I bought him a lifejacket. Swimming his fantastic exercise for the hips. The dog is working his joints in the water, but there isn’t any impact. Ein has always loved swimming for his ball, but he tires easily and starts sinking into the water and coughing. I have always chuckled a little over doggie life jackets. My dogs can swim just fine, they don’t need that stuff. I used to think the same thing about training classes though, and look at me now. When I watched my dog be able to swim out after his tennis balls for … I don’t even know how long, I lost track of time, I regretted not doing this sooner!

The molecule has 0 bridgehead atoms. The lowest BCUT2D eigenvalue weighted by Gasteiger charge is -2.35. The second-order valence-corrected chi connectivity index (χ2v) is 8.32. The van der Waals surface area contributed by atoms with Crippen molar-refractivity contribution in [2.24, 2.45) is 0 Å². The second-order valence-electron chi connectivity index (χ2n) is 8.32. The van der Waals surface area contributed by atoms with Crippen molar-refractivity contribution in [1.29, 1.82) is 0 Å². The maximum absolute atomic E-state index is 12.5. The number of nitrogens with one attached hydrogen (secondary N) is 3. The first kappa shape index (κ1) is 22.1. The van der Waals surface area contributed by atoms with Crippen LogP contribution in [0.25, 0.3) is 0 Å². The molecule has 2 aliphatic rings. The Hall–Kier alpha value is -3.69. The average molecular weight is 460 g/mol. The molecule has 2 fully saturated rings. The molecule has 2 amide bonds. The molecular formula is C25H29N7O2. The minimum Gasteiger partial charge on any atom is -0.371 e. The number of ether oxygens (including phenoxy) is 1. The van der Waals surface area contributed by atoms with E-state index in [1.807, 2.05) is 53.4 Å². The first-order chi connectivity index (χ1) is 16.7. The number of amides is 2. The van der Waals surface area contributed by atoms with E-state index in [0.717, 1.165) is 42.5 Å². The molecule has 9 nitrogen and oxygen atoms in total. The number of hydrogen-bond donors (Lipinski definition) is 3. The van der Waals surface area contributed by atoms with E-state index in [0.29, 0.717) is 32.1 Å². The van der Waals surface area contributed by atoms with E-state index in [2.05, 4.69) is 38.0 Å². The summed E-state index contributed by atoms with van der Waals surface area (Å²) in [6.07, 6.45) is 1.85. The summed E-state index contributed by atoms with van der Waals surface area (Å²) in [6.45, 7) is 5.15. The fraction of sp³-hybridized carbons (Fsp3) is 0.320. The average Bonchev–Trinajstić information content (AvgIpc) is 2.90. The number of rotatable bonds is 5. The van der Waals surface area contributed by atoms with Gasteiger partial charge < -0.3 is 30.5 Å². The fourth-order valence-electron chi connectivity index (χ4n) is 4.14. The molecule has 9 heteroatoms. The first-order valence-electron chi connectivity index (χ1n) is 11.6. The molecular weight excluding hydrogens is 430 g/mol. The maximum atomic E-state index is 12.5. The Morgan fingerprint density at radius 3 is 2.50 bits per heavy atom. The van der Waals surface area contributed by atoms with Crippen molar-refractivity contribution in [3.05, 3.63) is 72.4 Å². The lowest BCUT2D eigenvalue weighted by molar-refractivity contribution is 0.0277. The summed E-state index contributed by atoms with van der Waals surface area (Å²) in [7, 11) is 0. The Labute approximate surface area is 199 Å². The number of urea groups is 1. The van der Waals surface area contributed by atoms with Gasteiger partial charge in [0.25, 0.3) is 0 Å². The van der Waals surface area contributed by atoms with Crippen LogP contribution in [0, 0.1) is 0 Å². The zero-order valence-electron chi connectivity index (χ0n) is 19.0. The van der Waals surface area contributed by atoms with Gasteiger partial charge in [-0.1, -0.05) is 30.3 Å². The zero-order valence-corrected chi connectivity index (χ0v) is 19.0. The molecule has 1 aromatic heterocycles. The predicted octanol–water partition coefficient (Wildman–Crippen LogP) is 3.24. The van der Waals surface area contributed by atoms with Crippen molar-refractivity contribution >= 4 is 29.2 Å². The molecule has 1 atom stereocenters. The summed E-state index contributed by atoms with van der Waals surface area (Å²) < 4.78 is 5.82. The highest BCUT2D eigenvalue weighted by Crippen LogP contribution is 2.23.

And if Ein can’t be the musical hoops champion every year at the Corgi Picnic anymore, we are going to have to start training towards being the hot dog bobbing champions! I think that he will be a fast learner.
It has been since that picnic in June that I decided to stop feeling sorry for myself and Ein. We have worked harder on our PT together, we have been taking short walks together, I have been making time to take him swimming and the supplements and medication are doing their job. I have committed myself to enjoying this part of our life, whatever that may mean. We went camping in late July and I did something that I was afraid to do since April. I took Ein on a swim and a semi-long hike around the lake where we were camping. Just the two of us. He stayed sound. He was amazing. He was happy. And so was I.
Stop worrying. Let’s hike!